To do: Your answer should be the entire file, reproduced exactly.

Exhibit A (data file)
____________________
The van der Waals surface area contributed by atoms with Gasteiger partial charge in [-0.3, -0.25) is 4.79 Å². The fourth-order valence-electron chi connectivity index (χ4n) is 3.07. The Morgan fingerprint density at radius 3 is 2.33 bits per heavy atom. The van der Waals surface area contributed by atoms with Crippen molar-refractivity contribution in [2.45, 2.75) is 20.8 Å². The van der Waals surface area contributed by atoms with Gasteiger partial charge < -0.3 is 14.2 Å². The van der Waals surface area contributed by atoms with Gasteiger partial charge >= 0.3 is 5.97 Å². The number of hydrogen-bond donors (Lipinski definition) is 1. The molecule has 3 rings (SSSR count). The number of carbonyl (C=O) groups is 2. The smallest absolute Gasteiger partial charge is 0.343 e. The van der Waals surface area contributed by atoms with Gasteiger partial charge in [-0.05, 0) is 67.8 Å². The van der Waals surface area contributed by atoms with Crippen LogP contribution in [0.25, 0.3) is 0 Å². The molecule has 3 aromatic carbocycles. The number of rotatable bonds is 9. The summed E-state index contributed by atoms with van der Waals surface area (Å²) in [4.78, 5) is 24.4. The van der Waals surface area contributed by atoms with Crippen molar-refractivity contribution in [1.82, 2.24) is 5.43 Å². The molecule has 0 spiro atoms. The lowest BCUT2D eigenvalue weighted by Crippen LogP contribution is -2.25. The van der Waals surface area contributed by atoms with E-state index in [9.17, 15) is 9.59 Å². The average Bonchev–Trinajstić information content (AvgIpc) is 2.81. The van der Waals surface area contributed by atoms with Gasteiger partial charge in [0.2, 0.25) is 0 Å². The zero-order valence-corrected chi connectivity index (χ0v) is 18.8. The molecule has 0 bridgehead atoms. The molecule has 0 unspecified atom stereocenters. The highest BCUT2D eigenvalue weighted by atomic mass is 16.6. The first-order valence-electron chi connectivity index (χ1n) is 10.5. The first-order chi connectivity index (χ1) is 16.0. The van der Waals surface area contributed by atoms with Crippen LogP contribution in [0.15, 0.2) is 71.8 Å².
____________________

The van der Waals surface area contributed by atoms with Gasteiger partial charge in [-0.3, -0.25) is 4.79 Å². The fourth-order valence-electron chi connectivity index (χ4n) is 3.07. The Morgan fingerprint density at radius 3 is 2.33 bits per heavy atom. The van der Waals surface area contributed by atoms with Crippen molar-refractivity contribution in [2.45, 2.75) is 20.8 Å². The van der Waals surface area contributed by atoms with Gasteiger partial charge < -0.3 is 14.2 Å². The van der Waals surface area contributed by atoms with Gasteiger partial charge >= 0.3 is 5.97 Å². The number of hydrogen-bond donors (Lipinski definition) is 1. The molecule has 3 rings (SSSR count). The number of carbonyl (C=O) groups is 2. The smallest absolute Gasteiger partial charge is 0.343 e. The van der Waals surface area contributed by atoms with Gasteiger partial charge in [-0.05, 0) is 67.8 Å². The van der Waals surface area contributed by atoms with Crippen LogP contribution in [0.25, 0.3) is 0 Å². The molecule has 3 aromatic carbocycles. The number of rotatable bonds is 9. The summed E-state index contributed by atoms with van der Waals surface area (Å²) in [4.78, 5) is 24.4. The van der Waals surface area contributed by atoms with Crippen molar-refractivity contribution in [1.82, 2.24) is 5.43 Å². The molecule has 0 spiro atoms. The lowest BCUT2D eigenvalue weighted by Crippen LogP contribution is -2.25. The van der Waals surface area contributed by atoms with E-state index in [9.17, 15) is 9.59 Å². The average Bonchev–Trinajstić information content (AvgIpc) is 2.81. The van der Waals surface area contributed by atoms with Gasteiger partial charge in [0.2, 0.25) is 0 Å². The zero-order valence-corrected chi connectivity index (χ0v) is 18.8. The molecule has 0 bridgehead atoms. The molecule has 0 unspecified atom stereocenters. The highest BCUT2D eigenvalue weighted by atomic mass is 16.6. The first-order valence-electron chi connectivity index (χ1n) is 10.5. The first-order chi connectivity index (χ1) is 16.0. The van der Waals surface area contributed by atoms with Crippen LogP contribution in [0.15, 0.2) is 71.8 Å².